Evi chomo (grandmother nun in Tibetan) as she is referred to, has been living in her cave in Gangchumik above Pooh for over 35 year. Evi is from Pin valley and at the age of 61 donated her land (in Pooh village) to the villagers and went into her solitary life. A living example of the spiritual life devoted to realize the Self and a strong indication of what the Buddha dharma means to people in this valley.

Evi meets locals and others who seek her blessing and she does not speak hindi. From Pooh village its a 3hour trek to her cave. If evi is in her sadhana then it is not possible to meet her.

There is an unmistakable aura around her and evi is helped by nuns who stay with here and take care of her. Travel is the most rewarding when it broadens your perspective and inspires you. Feel for yourself Evi’s presence.





Before Spiti and the Tibetan plateau adopted Buddhism the prevailing religion there was Bon. Bon is a Tibetan religious tradition or sect, being distinct from Buddhist ones in its particular myths, although many of its teachings, terminology and rituals resemble Tibetan Buddhism. Bon teachings feature Nine Vehicles, which are pathway-teaching categories with distinct characteristics, views, practices and results.

Traditionally, the Nine Vehicles are taught in three versions: as Central, Northern and Southern treasures. The Central treasure is closest to Nyingma (Mahayana buddhist sect) Nine Yānas teaching and the Northern treasure is lost.

TiIl about 40 years ago there were people in Spiti following the Bon religion and even now traces of Bon religion are found everywhere in Spiti. In the rock art, blue sheep horns on stupas, the stupas themselves, the devtas in the villages, the dresses in the cham dance etc.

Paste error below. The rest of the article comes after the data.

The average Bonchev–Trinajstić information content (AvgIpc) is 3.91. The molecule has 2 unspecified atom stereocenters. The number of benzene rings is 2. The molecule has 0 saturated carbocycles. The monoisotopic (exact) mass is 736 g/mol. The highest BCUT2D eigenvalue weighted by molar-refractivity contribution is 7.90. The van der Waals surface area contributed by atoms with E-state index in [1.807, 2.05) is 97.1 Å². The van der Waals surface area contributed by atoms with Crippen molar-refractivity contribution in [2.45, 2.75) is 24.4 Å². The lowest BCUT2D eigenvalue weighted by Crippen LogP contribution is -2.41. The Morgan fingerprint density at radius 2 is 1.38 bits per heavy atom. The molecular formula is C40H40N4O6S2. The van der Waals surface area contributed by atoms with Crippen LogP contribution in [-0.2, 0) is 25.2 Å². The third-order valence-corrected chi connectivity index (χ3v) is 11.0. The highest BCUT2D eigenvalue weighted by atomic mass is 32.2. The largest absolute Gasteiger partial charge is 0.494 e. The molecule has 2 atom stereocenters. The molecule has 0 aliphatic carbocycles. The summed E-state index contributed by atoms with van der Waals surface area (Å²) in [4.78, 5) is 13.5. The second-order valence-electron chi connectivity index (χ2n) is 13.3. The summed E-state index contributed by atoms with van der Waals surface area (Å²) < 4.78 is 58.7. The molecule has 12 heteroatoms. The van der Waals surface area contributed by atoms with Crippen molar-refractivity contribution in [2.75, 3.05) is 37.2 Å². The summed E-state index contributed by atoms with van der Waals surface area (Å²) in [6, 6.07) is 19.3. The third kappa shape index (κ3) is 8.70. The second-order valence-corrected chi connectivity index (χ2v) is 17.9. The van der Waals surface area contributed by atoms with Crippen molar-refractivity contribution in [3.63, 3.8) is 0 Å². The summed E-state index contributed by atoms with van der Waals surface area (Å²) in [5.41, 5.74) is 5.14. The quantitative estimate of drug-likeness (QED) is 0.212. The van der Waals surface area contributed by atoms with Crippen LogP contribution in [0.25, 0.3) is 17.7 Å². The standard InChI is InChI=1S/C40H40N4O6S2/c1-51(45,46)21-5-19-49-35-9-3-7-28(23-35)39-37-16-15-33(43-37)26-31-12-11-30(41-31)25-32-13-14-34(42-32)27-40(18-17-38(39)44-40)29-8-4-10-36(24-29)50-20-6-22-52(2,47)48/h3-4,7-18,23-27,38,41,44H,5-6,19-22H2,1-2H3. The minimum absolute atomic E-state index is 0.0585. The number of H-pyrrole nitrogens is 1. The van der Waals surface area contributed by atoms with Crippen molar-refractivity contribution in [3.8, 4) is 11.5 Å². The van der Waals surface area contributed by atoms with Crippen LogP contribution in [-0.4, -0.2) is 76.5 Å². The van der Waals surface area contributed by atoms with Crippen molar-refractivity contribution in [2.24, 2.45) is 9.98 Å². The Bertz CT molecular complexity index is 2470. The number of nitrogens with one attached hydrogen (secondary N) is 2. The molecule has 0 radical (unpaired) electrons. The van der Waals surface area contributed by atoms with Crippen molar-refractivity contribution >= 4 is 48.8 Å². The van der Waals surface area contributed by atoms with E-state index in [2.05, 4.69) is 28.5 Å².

Spiti’s rock art is a gift from the past. It is a message from Spiti’s ancient peoples to today’s, which should not be forgotten or dismissed through our neglect or lack of understanding. There are two types of ancient rock art in Spiti: petroglyphs and pictographs. Petroglyphs are drawings engraved, pecked or abraded on a stone surface, usually a boulder.They are primarily found in Spiti’s southeast.

The ancient rock art in the Spiti River watershed gives us insight in the lives and cultures of the different peoples that immigrated to and visited region over the last 3,000 years. The many blue sheep, ibex, wild yak, deer, tigers, snow leopards, eagles and other animals reveal the important place animals had in ancient peoples’ lives. Stylistic differences in the representation of these animals trace different communities. Some of the animals, for example deer, are not found in Spiti. Hunting blue sheep is a common motif. Horses and riders are not uncommon. Bon, the religion of Zhang-Zhung, the cultural-political association that dominated Spiti before its conquest by Tibet in the 7th century, has left its symbols on many petroglyphs and pictographs: the sun and moon, the Shupka tree, the left turning swastika, etc. More recent inscriptions in Lentsa and various forms of Tibetan script, old and new, along with engravings of Buddhist stupas, record the influx of Buddhism into the region and its peoples’ ongoing commitment to the practice of Buddhism.